Every use of a fire pit brings with it another project -- figuring out what to do with the ashes. Whether you repurpose the ashes around the garden or want to get rid of them entirely, be sure the ash is completely cool before handling it. Leave the old, partially burned wood and ashes in the fire pit for several days before removing them whenever possible.

Removing Ashes Safely

Step 1 Check for Hot Embers

Remove the cover screen from the fire pit, if any, once you are sure the ashes are cool. Wait several days to do this, whenever possible. Move the ashes and wood bits around with a fireplace poker or long metal-ended garden tool to ensure there are no hot embers.

Step 2 Scoop Out the Ashes

Remove the ashes from the fire pit with a scoop, spade or shovel. Deposit the ashes in an empty metal container that has a lid, such as a small metal trash can.

Step 3 Add Water

Pour a little water over the ashes in the can to ensure there's no risk of fire. Place the lid on the can.

Step 4 Adding More Ash

Add more ash to the can whenever the fire pit needs emptying. Always wait several days before transferring the ash to the can.

Getting Rid of the Ashes

If you'd rather discard the ashes instead of finding a way to put them to use around the yard or garden, contact your local trash-pickup service, or visit the entity's website to learn the requirements for ashes. While many allow the ashes to be placed in the usual trash receptacles for pickup, some have specific requirements, such as putting the cooled ashes in sealed bags or boxes before placing it in the trash can. Waiting a full week before discarding the ashes helps ensure they do not cause a fire.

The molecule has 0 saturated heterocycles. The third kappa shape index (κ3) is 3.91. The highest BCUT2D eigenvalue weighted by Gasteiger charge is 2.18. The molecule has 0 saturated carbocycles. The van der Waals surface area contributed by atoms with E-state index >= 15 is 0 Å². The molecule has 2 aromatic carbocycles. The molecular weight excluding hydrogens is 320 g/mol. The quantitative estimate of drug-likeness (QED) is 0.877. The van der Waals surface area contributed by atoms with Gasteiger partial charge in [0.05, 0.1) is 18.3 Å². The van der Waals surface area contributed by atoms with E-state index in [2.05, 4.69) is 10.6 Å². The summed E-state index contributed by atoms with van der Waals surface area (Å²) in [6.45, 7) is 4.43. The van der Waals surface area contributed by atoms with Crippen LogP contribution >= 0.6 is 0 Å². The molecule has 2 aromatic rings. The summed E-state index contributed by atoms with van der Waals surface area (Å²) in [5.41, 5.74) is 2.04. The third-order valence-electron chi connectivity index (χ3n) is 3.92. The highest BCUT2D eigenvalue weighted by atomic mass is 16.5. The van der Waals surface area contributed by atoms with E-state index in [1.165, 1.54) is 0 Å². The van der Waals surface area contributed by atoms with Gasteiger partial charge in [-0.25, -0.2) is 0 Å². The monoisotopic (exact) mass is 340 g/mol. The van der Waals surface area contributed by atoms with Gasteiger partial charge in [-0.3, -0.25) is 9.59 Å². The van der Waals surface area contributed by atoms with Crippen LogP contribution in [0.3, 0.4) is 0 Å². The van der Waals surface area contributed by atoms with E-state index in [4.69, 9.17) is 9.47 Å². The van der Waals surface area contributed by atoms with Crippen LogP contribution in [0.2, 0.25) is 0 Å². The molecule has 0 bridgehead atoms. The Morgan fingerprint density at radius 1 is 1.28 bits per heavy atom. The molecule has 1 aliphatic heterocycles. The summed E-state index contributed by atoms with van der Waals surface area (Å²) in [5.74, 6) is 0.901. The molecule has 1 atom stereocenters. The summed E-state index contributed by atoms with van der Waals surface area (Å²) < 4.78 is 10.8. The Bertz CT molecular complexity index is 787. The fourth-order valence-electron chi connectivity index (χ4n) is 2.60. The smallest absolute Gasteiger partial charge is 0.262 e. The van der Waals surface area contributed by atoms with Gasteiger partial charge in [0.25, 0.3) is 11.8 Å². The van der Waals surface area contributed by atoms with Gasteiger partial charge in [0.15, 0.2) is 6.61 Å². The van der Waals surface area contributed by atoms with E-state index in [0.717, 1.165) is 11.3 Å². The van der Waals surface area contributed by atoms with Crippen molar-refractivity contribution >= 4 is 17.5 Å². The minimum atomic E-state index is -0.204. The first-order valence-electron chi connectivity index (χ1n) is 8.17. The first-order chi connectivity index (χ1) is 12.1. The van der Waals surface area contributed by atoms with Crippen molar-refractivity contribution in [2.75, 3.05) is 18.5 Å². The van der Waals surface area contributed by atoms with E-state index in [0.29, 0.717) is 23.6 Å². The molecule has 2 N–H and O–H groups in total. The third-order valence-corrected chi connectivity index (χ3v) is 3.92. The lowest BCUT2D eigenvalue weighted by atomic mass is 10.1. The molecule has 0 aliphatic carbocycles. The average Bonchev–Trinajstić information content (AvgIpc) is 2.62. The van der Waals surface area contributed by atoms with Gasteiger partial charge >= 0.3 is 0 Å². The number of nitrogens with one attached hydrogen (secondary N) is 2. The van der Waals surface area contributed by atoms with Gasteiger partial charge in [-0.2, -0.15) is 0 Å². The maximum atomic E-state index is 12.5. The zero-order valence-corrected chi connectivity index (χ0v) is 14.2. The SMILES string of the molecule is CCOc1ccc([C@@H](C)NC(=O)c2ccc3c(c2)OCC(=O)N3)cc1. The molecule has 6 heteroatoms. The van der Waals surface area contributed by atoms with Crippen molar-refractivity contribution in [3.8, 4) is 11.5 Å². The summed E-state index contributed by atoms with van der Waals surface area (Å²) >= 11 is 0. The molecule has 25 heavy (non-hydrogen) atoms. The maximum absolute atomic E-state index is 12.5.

Reusing Fire Pit Ash

Ashes come in handy around the yard and garden -- once they're cooled completely, of course. Ensure safety by removing and storing the ashes as you would even in discarding the ash completely.

  • Wood ashes raise the pH of soil, making it less acidic. Ashes provide calcium, potassium and trace minerals.
  • Sprinkle ash in areas where snails or slugs are found to help keep them away from your plants.
  • Hardwood ash contains calcium carbonate, making it a viable substitute for garden lime. Use 1.5 to 2 times as much ash in place of lime for various projects that call for lime around your garden.
  • Place a small amount of ash in a compost pile to add nutrients. Keep the ash content in the pile minimal -- less than 5 percent of the volume of the pile -- or it may upset the balance of the mixture.
  • Help clean up wet paint drips on outdoor pavement by rubbing a little ash over them. The ash helps mask any tint left behind by the paint.